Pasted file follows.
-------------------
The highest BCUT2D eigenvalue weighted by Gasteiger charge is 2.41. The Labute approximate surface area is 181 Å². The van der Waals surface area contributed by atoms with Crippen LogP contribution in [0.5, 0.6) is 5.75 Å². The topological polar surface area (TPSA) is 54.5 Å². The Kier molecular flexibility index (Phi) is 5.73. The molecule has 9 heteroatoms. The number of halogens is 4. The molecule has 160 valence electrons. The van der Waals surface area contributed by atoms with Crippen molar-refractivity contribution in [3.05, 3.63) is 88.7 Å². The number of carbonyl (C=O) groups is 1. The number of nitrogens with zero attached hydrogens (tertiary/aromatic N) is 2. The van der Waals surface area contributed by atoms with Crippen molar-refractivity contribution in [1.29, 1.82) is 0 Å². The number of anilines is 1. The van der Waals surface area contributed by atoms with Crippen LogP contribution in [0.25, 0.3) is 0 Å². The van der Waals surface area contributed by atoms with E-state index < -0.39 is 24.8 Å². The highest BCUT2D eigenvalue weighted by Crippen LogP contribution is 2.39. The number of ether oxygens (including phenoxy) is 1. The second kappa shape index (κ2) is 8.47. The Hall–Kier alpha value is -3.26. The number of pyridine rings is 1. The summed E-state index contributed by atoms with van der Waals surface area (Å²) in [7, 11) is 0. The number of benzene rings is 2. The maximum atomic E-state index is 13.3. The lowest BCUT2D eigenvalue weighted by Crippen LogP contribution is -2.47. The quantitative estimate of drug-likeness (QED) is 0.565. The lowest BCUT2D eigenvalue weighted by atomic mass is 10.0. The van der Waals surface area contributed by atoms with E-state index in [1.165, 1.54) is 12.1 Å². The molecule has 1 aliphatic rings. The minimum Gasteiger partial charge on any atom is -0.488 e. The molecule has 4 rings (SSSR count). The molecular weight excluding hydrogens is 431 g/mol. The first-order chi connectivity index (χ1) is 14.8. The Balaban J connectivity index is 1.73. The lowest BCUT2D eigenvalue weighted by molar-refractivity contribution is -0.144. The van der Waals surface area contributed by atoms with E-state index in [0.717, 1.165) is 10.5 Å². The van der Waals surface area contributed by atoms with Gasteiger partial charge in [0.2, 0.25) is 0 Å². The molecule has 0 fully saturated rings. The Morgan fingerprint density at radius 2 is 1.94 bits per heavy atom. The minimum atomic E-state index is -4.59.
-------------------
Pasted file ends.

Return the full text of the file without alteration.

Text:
The highest BCUT2D eigenvalue weighted by Gasteiger charge is 2.41. The Labute approximate surface area is 181 Å². The van der Waals surface area contributed by atoms with Crippen LogP contribution in [0.5, 0.6) is 5.75 Å². The topological polar surface area (TPSA) is 54.5 Å². The Kier molecular flexibility index (Phi) is 5.73. The molecule has 9 heteroatoms. The number of halogens is 4. The molecule has 160 valence electrons. The van der Waals surface area contributed by atoms with Crippen molar-refractivity contribution in [3.05, 3.63) is 88.7 Å². The number of carbonyl (C=O) groups is 1. The number of nitrogens with zero attached hydrogens (tertiary/aromatic N) is 2. The van der Waals surface area contributed by atoms with Crippen molar-refractivity contribution in [1.29, 1.82) is 0 Å². The number of anilines is 1. The van der Waals surface area contributed by atoms with Crippen LogP contribution in [0.25, 0.3) is 0 Å². The van der Waals surface area contributed by atoms with E-state index < -0.39 is 24.8 Å². The highest BCUT2D eigenvalue weighted by Crippen LogP contribution is 2.39. The number of ether oxygens (including phenoxy) is 1. The second kappa shape index (κ2) is 8.47. The Hall–Kier alpha value is -3.26. The number of pyridine rings is 1. The summed E-state index contributed by atoms with van der Waals surface area (Å²) in [7, 11) is 0. The number of benzene rings is 2. The maximum atomic E-state index is 13.3. The lowest BCUT2D eigenvalue weighted by Crippen LogP contribution is -2.47. The quantitative estimate of drug-likeness (QED) is 0.565. The lowest BCUT2D eigenvalue weighted by atomic mass is 10.0. The van der Waals surface area contributed by atoms with E-state index in [1.165, 1.54) is 12.1 Å². The molecule has 1 aliphatic rings. The minimum Gasteiger partial charge on any atom is -0.488 e. The molecule has 4 rings (SSSR count). The molecular weight excluding hydrogens is 431 g/mol. The first-order chi connectivity index (χ1) is 14.8. The Balaban J connectivity index is 1.73. The lowest BCUT2D eigenvalue weighted by molar-refractivity contribution is -0.144. The van der Waals surface area contributed by atoms with E-state index in [0.717, 1.165) is 10.5 Å². The van der Waals surface area contributed by atoms with Gasteiger partial charge in [0.2, 0.25) is 0 Å². The molecule has 0 fully saturated rings. The Morgan fingerprint density at radius 2 is 1.94 bits per heavy atom. The minimum atomic E-state index is -4.59.